Under newly proposed legislation, doctors will have their prescription-powers severely reined in. The proposal (HB 21) would impose a limit on doctors seeking to prescribe highly-addictive pain medication beyond three days’ worth. It states that physicians may only give out seven-day amounts if that is “medically necessary”. Such a drug affected by the legislation includes oxycodone.
House Commerce Chairman Jim Boyd, R-Bradenton, is the sponsor for the 114-page bill. It contains, in large part, numerous policy items put forward by Gov. Rick Scott in an effort to address Florida’s opioid epidemic.
The Governor’s office issued a press release on Friday morning which announced the bill’s filing. The attention it has received along with major collaboration coming from Scott’s office denote that this will be a major legislative priority come session in January.
In order to comply with the policy, doctors must document a patient’s “acute medical condition and lack of alternative treatment options.”
So far, critics have mostly come from physicians who object that this will make a dent in addiction rates. Aaron Wohl, a doctor from Lee County, testified before the Senate Health Policy Committee this week, saying:
“In the emergency department, we see four to five overdoses a day. They’re not any using (prescription) medications. They’re using fentanyl and heroin.”
On the other hand, proponents of the bill suggest that the legislation is grounded in sound research. Studies have shown that drug addicts were more likely to have used pain medication at the onset of opioid abuse.
For instance, patients who received 30-day prescriptions for addictive pain relievers were nearly 30 percent more likely to develop an addiction than those who received three-day prescriptions.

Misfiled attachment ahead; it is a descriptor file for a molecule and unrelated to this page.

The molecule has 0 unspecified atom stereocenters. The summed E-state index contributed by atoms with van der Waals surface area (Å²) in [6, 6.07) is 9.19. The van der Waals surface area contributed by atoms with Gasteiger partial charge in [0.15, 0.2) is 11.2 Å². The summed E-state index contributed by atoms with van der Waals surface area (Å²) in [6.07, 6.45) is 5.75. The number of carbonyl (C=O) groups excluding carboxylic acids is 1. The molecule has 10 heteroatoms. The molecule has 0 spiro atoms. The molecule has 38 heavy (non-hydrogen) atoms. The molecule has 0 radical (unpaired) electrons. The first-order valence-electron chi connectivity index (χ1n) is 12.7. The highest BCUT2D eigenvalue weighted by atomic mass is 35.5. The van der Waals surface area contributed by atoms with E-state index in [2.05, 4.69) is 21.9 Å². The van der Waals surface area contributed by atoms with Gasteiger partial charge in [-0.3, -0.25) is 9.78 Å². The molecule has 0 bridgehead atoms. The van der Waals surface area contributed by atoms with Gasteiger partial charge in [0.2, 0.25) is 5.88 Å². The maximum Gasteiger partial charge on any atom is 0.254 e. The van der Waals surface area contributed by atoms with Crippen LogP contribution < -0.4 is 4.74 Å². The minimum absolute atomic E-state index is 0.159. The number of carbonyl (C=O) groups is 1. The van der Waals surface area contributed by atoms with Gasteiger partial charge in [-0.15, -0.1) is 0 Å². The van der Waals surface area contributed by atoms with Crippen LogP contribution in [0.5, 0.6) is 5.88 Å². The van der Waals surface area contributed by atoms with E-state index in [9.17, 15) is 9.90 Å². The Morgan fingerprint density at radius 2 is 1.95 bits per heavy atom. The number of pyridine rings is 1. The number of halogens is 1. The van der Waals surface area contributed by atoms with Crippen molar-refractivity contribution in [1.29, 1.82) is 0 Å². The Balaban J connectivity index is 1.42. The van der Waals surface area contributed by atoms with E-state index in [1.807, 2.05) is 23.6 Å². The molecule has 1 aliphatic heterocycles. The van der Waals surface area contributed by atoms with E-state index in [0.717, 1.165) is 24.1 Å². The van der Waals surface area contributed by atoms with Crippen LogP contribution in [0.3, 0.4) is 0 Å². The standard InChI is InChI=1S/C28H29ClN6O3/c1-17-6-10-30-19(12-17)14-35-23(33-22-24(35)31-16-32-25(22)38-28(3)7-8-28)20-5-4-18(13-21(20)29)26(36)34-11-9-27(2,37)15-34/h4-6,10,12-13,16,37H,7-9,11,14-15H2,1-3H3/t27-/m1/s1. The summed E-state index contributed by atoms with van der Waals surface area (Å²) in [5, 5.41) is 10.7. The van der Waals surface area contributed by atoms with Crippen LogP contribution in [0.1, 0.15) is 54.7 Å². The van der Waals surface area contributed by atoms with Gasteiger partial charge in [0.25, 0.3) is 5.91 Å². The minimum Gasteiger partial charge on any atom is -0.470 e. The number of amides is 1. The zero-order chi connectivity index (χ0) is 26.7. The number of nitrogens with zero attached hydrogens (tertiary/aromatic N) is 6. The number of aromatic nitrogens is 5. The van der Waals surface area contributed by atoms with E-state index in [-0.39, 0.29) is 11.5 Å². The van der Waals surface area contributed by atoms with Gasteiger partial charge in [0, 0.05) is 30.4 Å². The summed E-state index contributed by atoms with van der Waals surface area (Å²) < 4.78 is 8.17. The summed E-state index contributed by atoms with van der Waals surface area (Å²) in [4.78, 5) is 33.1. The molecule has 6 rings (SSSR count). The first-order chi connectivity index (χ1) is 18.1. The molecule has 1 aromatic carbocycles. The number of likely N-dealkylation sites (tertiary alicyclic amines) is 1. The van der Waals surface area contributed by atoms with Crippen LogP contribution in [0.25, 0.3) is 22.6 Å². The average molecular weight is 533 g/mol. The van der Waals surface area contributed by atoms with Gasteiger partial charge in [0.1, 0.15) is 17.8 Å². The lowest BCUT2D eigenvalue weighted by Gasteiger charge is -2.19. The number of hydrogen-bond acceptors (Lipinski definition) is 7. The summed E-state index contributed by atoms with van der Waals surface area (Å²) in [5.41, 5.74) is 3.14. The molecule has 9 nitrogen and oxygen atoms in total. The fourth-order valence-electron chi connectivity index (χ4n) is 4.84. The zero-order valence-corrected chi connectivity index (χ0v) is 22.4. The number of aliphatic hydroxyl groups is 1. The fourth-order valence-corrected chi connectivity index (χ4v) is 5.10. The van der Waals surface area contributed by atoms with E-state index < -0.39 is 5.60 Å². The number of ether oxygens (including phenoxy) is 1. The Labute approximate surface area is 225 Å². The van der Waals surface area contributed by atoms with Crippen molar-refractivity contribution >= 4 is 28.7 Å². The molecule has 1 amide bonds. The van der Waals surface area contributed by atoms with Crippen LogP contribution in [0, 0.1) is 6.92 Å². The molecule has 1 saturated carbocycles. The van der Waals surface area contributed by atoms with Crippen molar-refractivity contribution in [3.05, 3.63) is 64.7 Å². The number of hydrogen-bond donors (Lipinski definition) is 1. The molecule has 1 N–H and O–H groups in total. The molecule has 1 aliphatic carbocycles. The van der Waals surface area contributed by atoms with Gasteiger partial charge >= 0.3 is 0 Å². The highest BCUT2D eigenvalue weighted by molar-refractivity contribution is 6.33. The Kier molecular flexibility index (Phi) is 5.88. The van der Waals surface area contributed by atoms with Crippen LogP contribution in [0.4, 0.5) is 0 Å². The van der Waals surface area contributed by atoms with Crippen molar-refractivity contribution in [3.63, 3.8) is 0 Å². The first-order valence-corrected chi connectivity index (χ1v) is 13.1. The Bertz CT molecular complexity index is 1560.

When the Governor spoke at a Florida Medical Association opioid summit in Tampa last week, he indicated that he is flexible on the three-day limit.
“The goal is to have a conversation and get everybody involved so as we go through this legislative session we have a bill that passes that is going to work to deal with the crisis,” Scott said.
The bill also contains an additional provision to expand the use of the Prescription Drug Monitoring Program. This database is currently used to ensure patients don’t receive identical prescriptions from different doctors.
Scott was once highly critical of the database and its usage, but came around to it after Attorney General Pam Bondi lobbied for its use as a way to combat opioid addiction.
Under the new provision, doctors will be required to look up their patients prior to issuing a prescription for addictive pain relievers. Currently, only pharmacists are required to consult the database to monitor for abuse.
The database has suffered criticism for its antiquated interface and slow functioning.
The legislation has drawn praise from the president of the Florida Sheriff’s Association, Sheriff Michael Adkinson of Walton County. It was also called “the beginning of the beginning,” by Mary Lynn Ulrey – a nurse practitioner and CEP of the Drug Abuse Comprehensive Coordinating office in Tampa.
“I am glad to see discussion around the bill. I’m hopeful that they’re paying attention,” Ulrey said. “They know it’s a crisis. And they’re trying to do something.”